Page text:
We often meet people at a shooting match or an event who are looking for help with plans for a new range or even a club. It should be no surprise that the NRA has plenty of resources to offer and many of them are listed in the membership benefits section of each NRA magazine. Some of the questions we hear most have to do with club insurance, range accreditation, grant options and sample club bylaws.
For this last one—sample bylaws—we recommend checking with your NRA State Association, since they have access to all of the clubs in your area. Of course, you can also reach out to a neighboring club directly. To look up your state shooting representatives, visit: http://clubs.nra.org/state-associations.aspx
If you’re interested in conducting qualified public programs (i.e. Women on Target, teaching hunter education, 4-H, etc.) on your range, then you can apply for a general or range improvement Foundation Grant(s). Your Club would have to have documented non-profit status. Ideally your Club will have a 501(c) determination letter from the IRS but, minimally, your Club needs to be a recognized nonprofit in your state, e.g., incorporated as a nonprofit corporation with, as applicable, Articles of Incorporation and Bylaws. Each state has different requirements, which can generally be found at your state’s Secretary of State or State Corporation Commission website. NRA’s grant guidelines, eligibility, FAQs and state deadlines are available here: www.nrafoundation.org. Once at this site, select "Menu," then "Grants." And the link to help with documenting your non-profit status is: www.nrafoundation.org/grants/notice-regarding-documentation-of-nonprofit-status.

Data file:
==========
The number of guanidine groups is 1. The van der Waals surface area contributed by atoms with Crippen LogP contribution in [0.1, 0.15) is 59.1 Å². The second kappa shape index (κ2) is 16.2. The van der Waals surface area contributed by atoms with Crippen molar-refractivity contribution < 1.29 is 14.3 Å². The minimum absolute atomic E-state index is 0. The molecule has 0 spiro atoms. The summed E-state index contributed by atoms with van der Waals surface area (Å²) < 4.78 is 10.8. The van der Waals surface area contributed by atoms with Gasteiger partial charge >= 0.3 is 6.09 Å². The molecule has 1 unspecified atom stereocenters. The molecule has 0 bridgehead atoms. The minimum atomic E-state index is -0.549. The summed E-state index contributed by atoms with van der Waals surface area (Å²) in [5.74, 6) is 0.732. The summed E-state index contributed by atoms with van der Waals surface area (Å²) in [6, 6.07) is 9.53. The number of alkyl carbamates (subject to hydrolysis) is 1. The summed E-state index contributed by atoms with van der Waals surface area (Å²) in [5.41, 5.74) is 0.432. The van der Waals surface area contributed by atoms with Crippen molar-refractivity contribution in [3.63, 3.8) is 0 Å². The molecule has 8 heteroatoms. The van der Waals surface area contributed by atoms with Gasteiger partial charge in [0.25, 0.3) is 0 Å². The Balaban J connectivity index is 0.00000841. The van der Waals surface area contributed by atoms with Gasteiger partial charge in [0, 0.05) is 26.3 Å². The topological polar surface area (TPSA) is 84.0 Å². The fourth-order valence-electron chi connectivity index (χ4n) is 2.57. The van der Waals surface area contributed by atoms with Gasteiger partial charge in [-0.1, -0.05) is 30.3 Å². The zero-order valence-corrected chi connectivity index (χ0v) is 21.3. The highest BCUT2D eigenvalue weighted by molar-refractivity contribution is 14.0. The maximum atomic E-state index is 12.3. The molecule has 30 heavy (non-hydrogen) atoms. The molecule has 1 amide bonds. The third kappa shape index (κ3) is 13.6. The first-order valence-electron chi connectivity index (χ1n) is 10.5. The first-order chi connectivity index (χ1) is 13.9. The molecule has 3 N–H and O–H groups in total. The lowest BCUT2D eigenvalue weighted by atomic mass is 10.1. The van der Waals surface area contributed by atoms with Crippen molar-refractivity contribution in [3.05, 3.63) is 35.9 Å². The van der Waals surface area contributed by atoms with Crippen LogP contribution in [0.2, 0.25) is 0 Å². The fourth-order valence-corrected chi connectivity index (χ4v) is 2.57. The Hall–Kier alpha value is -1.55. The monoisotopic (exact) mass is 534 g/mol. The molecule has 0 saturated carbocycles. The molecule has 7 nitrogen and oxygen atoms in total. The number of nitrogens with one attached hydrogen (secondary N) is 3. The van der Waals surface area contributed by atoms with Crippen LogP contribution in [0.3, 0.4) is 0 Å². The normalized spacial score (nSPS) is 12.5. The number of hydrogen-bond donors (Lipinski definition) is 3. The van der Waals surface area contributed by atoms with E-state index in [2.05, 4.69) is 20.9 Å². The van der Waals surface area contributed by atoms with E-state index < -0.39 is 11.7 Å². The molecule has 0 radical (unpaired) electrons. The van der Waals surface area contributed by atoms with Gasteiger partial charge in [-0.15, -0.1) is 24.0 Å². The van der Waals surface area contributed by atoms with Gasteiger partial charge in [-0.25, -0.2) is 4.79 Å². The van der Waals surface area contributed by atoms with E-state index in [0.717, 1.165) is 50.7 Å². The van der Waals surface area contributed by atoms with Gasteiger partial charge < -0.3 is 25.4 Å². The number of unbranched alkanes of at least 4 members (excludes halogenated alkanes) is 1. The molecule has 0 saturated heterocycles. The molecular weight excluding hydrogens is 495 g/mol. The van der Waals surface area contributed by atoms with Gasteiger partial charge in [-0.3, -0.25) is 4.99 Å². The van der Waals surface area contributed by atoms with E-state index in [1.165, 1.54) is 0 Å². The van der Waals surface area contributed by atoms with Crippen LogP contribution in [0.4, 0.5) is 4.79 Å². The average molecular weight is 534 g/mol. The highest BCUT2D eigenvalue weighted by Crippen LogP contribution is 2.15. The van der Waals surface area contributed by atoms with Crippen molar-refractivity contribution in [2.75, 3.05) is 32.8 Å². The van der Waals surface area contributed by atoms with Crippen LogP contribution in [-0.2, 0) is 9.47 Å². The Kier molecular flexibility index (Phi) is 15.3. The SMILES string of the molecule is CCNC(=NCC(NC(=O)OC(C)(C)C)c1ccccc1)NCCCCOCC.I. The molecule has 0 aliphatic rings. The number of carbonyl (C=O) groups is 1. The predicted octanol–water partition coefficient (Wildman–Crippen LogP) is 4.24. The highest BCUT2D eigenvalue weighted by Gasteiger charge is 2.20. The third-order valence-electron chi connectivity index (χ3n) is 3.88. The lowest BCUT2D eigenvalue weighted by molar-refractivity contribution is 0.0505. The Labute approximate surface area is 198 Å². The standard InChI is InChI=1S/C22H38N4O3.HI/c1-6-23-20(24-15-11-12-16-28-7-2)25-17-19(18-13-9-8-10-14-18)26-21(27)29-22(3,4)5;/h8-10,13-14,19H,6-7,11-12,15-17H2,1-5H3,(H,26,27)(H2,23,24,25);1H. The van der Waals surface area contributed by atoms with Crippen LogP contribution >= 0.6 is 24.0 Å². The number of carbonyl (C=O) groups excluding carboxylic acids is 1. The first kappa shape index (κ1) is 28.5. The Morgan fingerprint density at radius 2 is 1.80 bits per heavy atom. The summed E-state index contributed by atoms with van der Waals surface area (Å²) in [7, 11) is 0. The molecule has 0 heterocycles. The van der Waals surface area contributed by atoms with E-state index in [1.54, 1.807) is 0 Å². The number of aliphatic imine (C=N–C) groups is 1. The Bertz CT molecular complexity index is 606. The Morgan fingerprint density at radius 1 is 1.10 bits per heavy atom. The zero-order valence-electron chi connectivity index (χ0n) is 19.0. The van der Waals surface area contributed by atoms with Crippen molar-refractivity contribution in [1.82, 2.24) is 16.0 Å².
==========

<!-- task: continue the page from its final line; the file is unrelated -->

Finally, don’t overlook NRA’s many Clubs and Associations resources. NRA currently supports over 1,200 such organizations and catalogs those resources here: http://clubs.nra.org. Also listed on this site is information about the new NRA Club Leadership Development Online Course to obtain your NRA Approved Club Officer Certificate.